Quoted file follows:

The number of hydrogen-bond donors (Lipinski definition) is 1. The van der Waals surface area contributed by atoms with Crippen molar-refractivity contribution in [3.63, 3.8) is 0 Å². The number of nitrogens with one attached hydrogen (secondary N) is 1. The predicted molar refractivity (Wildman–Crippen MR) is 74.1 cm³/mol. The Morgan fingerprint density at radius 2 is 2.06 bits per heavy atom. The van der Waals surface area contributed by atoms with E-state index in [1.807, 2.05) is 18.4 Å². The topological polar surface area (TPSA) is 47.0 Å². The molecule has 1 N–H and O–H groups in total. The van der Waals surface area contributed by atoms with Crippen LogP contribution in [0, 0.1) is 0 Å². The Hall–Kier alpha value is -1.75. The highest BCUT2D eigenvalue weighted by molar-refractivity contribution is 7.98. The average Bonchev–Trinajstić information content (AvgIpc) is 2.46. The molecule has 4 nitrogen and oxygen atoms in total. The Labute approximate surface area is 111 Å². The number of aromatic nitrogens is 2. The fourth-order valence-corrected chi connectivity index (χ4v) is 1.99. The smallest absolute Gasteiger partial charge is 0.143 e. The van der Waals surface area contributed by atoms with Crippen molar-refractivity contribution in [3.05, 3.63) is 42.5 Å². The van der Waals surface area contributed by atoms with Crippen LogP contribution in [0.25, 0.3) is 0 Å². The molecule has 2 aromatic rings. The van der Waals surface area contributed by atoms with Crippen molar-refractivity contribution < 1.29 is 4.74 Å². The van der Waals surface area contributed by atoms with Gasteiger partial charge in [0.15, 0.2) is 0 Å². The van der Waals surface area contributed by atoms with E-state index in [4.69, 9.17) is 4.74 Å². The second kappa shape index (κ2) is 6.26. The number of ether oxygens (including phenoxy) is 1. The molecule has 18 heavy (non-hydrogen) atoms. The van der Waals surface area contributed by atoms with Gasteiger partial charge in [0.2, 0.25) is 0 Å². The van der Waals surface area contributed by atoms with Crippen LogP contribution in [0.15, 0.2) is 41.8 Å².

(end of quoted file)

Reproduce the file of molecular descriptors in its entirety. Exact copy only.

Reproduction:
The number of hydrogen-bond donors (Lipinski definition) is 1. The van der Waals surface area contributed by atoms with Crippen molar-refractivity contribution in [3.63, 3.8) is 0 Å². The number of nitrogens with one attached hydrogen (secondary N) is 1. The predicted molar refractivity (Wildman–Crippen MR) is 74.1 cm³/mol. The Morgan fingerprint density at radius 2 is 2.06 bits per heavy atom. The van der Waals surface area contributed by atoms with E-state index in [1.807, 2.05) is 18.4 Å². The topological polar surface area (TPSA) is 47.0 Å². The molecule has 1 N–H and O–H groups in total. The van der Waals surface area contributed by atoms with Crippen LogP contribution in [0, 0.1) is 0 Å². The Hall–Kier alpha value is -1.75. The highest BCUT2D eigenvalue weighted by molar-refractivity contribution is 7.98. The average Bonchev–Trinajstić information content (AvgIpc) is 2.46. The molecule has 4 nitrogen and oxygen atoms in total. The Labute approximate surface area is 111 Å². The number of aromatic nitrogens is 2. The fourth-order valence-corrected chi connectivity index (χ4v) is 1.99. The smallest absolute Gasteiger partial charge is 0.143 e. The van der Waals surface area contributed by atoms with Crippen molar-refractivity contribution in [3.05, 3.63) is 42.5 Å². The van der Waals surface area contributed by atoms with Crippen LogP contribution in [0.25, 0.3) is 0 Å². The molecule has 2 aromatic rings. The van der Waals surface area contributed by atoms with Crippen molar-refractivity contribution < 1.29 is 4.74 Å². The van der Waals surface area contributed by atoms with Gasteiger partial charge in [0.15, 0.2) is 0 Å². The van der Waals surface area contributed by atoms with E-state index in [4.69, 9.17) is 4.74 Å². The second kappa shape index (κ2) is 6.26. The number of ether oxygens (including phenoxy) is 1. The molecule has 18 heavy (non-hydrogen) atoms. The van der Waals surface area contributed by atoms with Gasteiger partial charge in [0.2, 0.25) is 0 Å². The van der Waals surface area contributed by atoms with Crippen LogP contribution in [0.15, 0.2) is 41.8 Å².